Alloy Engineering Company Celebrates 75th Anniversary
November marks the 75th anniversary for Alloy Engineering Company, an industry leader in the design and manufacture of alloy equipment for high-temperature and corrosive industrial applications. The company’s equipment is used for both commercial and in-house heat treating, and for processes such as annealing, hardening, carbo-nitriding, carburizing, nitriding, tempering, brazing and sintering. Alloy has grown from a humble parts fabrication company to a middle market, multi-location supplier with customers around the world. In 1974, Alloy became the first company in Ohio to establish an Employee Stock Ownership Plan (ESOP).
“This is an exciting milestone, particularly in a competitive market place,” said Lou Petonovich, Chairman and CEO of Alloy. “We are happy to celebrate with our close-knit team and valued customers.” Petonovich, who joined Alloy in as a plant manager in 1979, has seen his share of ups and downs during his 39 years with the company. From a United Auto Workers strike in the 1980’s to double digit growth in the early 1990’s, Petonovich credits the team’s passion and dedication to the customer as the primary reasons for the company’s success.
“This is the strongest team we’ve had in our history. Everyone is working in sync, keeping in mind the core principles this company was founded on,” said Petonovich. Alloy has made headlines throughout its 75-year history. They’ve acquired several Ohio-based companies and opened a second location in Wellington, Ohio in 2005. Alloy was also the recipient of an award for excellence in exporting from Governor Ted Strickland in 2009.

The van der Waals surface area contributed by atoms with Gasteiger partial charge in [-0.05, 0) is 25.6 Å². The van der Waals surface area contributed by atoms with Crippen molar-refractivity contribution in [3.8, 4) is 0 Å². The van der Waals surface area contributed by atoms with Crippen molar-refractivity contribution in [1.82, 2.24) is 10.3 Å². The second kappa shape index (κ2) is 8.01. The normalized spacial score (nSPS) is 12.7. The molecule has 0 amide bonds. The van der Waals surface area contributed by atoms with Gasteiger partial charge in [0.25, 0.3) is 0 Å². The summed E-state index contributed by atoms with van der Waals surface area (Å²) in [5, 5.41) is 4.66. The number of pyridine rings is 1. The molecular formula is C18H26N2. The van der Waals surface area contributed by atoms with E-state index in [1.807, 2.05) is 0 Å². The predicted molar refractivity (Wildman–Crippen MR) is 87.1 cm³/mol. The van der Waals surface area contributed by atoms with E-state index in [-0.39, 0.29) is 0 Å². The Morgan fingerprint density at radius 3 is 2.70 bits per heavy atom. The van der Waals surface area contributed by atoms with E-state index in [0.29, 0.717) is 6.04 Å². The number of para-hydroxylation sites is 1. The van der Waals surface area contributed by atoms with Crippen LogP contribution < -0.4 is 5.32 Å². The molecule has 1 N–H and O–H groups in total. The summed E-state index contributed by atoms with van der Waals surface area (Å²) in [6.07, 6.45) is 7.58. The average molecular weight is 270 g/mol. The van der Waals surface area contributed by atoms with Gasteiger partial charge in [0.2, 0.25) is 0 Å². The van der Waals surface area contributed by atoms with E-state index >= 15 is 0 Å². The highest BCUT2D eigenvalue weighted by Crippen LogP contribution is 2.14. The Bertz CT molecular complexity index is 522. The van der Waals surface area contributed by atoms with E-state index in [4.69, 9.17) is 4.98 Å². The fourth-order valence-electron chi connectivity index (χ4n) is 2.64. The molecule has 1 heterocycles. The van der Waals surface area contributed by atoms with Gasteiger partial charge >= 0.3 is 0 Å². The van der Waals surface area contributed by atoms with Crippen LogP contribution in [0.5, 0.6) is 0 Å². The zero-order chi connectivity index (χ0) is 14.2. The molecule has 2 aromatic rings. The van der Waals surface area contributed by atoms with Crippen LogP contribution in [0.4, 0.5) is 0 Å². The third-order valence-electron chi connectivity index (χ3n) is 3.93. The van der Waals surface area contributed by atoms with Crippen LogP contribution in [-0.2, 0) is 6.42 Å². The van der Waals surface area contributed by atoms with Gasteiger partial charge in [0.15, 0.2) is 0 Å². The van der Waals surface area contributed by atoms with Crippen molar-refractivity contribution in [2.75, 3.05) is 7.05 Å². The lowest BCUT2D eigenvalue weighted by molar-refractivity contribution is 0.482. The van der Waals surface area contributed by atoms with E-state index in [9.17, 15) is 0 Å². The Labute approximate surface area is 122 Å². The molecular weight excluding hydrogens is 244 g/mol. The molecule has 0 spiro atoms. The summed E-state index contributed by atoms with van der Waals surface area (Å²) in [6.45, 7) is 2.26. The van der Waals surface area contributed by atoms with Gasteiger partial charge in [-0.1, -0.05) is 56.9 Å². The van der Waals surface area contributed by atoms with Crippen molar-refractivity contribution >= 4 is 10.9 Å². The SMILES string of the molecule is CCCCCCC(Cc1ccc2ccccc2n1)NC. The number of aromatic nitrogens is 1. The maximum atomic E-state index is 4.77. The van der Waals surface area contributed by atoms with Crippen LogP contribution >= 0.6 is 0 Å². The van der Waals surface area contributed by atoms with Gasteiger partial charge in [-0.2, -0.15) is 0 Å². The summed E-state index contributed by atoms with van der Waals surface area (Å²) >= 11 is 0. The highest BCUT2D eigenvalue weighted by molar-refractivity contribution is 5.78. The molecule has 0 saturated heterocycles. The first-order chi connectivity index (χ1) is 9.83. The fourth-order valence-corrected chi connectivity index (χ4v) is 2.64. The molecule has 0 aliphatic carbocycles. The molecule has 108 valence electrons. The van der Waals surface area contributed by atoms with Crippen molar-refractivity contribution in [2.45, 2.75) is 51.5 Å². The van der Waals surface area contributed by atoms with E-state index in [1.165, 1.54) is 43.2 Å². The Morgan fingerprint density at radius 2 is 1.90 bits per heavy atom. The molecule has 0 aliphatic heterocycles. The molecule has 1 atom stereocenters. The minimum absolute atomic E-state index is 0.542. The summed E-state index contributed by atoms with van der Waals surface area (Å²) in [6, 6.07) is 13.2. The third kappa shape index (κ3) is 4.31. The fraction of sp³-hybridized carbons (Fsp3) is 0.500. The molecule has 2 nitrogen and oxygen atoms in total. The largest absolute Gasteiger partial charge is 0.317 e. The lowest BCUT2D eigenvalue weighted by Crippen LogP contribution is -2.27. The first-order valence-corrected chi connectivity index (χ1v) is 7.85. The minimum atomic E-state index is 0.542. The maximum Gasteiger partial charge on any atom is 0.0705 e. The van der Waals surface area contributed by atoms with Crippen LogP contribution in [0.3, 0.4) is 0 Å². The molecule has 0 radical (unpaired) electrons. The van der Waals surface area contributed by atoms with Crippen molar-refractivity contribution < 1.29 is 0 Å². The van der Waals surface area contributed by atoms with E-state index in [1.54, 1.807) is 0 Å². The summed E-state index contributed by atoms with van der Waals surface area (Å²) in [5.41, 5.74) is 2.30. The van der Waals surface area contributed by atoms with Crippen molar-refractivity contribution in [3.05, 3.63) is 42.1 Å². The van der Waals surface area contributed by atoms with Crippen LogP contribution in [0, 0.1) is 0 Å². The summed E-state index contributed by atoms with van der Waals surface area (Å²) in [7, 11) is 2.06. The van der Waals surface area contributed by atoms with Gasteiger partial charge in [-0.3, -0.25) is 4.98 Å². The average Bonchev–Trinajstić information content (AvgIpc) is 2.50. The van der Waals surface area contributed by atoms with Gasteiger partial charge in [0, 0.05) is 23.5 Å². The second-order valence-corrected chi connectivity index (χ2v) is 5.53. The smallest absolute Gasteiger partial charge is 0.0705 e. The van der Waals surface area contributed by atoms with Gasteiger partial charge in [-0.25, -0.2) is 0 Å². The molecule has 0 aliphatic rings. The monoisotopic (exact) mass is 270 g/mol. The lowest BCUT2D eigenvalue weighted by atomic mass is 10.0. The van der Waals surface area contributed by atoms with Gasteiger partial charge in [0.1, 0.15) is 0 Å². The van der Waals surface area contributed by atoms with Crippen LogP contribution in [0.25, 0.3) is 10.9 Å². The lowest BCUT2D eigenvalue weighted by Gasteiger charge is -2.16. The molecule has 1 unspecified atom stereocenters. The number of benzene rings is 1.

The company made waves in 1974 when it became the first company in Ohio – and one of the first in the country – to establish an ESOP. Alloy is now one of 300 companies headquartered in Ohio that offer employee ownership, a program that provides a company’s workforce with an ownership interest. In an ESOP, companies provide their employees with stock ownership, often at no upfront cost to the employees.
Don Andrews joined Alloy as a draftsman in 1984 and currently serves as a senior project manager. He finds being part of an ESOP incredibly appealing. “When every person at the company is an owner, we all build wealth,” said Andrews. “It allows you to have a larger vision of the company outside of your own role.”
Other employees appreciate the group spirit and family-atmosphere that emerged after becoming an ESOP, noting that it’s created a positive company culture.With a new management team installed in 2014, the company is well positioned to continue its growth. Alloy continues to invest in machining capabilities and vertical integration to better serve customers.
According to Petonovich, the new team has their sights set on doubling the business over the next several years. Plans include launching new product lines that will create a distinct competitive advantage in what has become a mature industry. Additionally, the company plans to add new locations to help overcome the substantial freight expenses required to service distant geographic markets. “We will be successful when we maintain focus on our two overarching objectives: satisfied customers, and secure and satisfied employees,” added Petonovich.
About Alloy Engineering Company: The company was founded in 1943 by Paul A. Menough in the attic of his Rocky River, Ohio home. Menough’s energy, expertise and spirit of entrepreneurship gave the metal parts fabrication company its legacy. In 1947 the company moved to a manufacturing facility in Berea, Ohio and in 1957 moved to its present site on Thacker Street. With the development of new alloys in the industry, the company further expanded its skills and abilities. With a global client base, Alloy partners with clients to achieve the lowest possible cost of fabrications maintenance and operations.
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